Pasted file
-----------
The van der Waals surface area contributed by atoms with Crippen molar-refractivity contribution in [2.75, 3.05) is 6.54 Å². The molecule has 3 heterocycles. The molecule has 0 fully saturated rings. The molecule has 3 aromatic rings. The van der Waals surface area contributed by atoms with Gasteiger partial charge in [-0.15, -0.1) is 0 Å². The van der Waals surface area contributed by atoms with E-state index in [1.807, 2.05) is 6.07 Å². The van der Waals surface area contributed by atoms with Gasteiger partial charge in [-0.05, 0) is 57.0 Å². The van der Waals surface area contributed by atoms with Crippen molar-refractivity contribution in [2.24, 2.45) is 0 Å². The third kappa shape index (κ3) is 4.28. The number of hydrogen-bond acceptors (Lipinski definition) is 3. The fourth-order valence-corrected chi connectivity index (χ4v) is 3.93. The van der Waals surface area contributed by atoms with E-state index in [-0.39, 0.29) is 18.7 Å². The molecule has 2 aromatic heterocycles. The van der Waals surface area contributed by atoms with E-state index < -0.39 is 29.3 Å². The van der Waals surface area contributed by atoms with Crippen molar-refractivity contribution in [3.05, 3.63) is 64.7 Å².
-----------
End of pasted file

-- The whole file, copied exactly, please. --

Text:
The van der Waals surface area contributed by atoms with Crippen molar-refractivity contribution in [2.75, 3.05) is 6.54 Å². The molecule has 3 heterocycles. The molecule has 0 fully saturated rings. The molecule has 3 aromatic rings. The van der Waals surface area contributed by atoms with Gasteiger partial charge in [-0.15, -0.1) is 0 Å². The van der Waals surface area contributed by atoms with E-state index in [1.807, 2.05) is 6.07 Å². The van der Waals surface area contributed by atoms with Gasteiger partial charge in [-0.05, 0) is 57.0 Å². The van der Waals surface area contributed by atoms with Crippen molar-refractivity contribution in [2.24, 2.45) is 0 Å². The third kappa shape index (κ3) is 4.28. The number of hydrogen-bond acceptors (Lipinski definition) is 3. The fourth-order valence-corrected chi connectivity index (χ4v) is 3.93. The van der Waals surface area contributed by atoms with E-state index in [-0.39, 0.29) is 18.7 Å². The molecule has 2 aromatic heterocycles. The van der Waals surface area contributed by atoms with E-state index < -0.39 is 29.3 Å². The van der Waals surface area contributed by atoms with Crippen molar-refractivity contribution in [3.05, 3.63) is 64.7 Å².